Improving the quantity and quality of water sources is the first step towards a more just and equitable world.
The average daily water usage in the United States is more than a whopping 100 gallons per person. In the communities we work with, families often have less than 2 gallons per person for cooking, cleaning, washing, drinking, feeding animals, and watering gardens.
- People struggling with illnesses linked to contaminated water occupy more than half of the world’s hospital beds.
- A $20 million investment in water technologies could lift 100 million farming families out of extreme poverty.
- One infant every 20 seconds dies from waterborne disease.
- Unsafe water and a lack of basic sanitation cause more sickness and disease worldwide than AIDS, measles, and malaria combined.*
Extra water after meeting daily requirements can be used for crop irrigation or small patio gardens. More water translates to healthier crops, additional revenue from improved yields and improved nutrition from higher caloric intake.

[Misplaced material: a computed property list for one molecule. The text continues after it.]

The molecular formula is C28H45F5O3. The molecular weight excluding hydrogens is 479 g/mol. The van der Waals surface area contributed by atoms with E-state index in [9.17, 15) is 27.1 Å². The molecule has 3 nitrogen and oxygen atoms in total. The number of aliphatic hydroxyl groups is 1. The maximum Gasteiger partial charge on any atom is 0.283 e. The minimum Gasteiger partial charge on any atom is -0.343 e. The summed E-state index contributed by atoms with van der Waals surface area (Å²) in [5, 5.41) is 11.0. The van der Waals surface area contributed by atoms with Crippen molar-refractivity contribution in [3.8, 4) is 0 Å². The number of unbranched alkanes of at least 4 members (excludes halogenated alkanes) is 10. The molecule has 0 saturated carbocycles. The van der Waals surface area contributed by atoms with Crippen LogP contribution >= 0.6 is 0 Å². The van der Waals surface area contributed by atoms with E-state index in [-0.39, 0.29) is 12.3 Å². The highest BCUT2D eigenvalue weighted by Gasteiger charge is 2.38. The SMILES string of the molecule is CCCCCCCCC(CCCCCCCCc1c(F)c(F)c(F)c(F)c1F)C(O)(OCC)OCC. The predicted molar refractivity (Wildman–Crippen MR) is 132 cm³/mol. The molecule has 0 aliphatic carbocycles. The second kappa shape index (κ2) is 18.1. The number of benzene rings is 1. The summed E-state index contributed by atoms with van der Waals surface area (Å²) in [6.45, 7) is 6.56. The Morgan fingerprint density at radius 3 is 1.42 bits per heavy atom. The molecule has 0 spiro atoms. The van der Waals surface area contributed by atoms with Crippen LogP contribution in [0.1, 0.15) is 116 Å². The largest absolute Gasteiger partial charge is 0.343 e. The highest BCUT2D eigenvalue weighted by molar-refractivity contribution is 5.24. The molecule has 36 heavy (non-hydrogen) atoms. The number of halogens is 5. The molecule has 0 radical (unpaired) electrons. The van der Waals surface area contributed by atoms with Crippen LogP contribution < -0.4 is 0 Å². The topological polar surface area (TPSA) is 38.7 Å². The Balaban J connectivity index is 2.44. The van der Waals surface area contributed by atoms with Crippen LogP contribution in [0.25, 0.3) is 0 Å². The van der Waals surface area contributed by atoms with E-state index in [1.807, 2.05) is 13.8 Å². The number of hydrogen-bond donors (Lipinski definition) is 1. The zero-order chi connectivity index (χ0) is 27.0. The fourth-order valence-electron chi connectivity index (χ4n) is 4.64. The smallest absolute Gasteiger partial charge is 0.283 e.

Health and Sanitation
Of the 3.575 million water related deaths each year, 98% occur in developing countries. 1.8 million of these deaths are children under the age of 5. Clean water, delivered by our systems, is the first and most important step to saving lives and restoring public health.
“In the past, we could not let the children wash in the morning before they walked to school because there was not enough water. We notice now that the young ones have fewer skin diseases because of being able to wash their hands and faces. We eat better now because we have more vegetables from our little gardens, and we can keep animals for meat with our meals sometimes.”
-Robert Barganio, Water Secretary in Amagu-o, Philippines
*All water facts can be found in--Clearing the Waters: A focus on Water Quality SolutionsAuthor: UNEP, 91 pages, Copyright © 2010, United Nations Environment Programme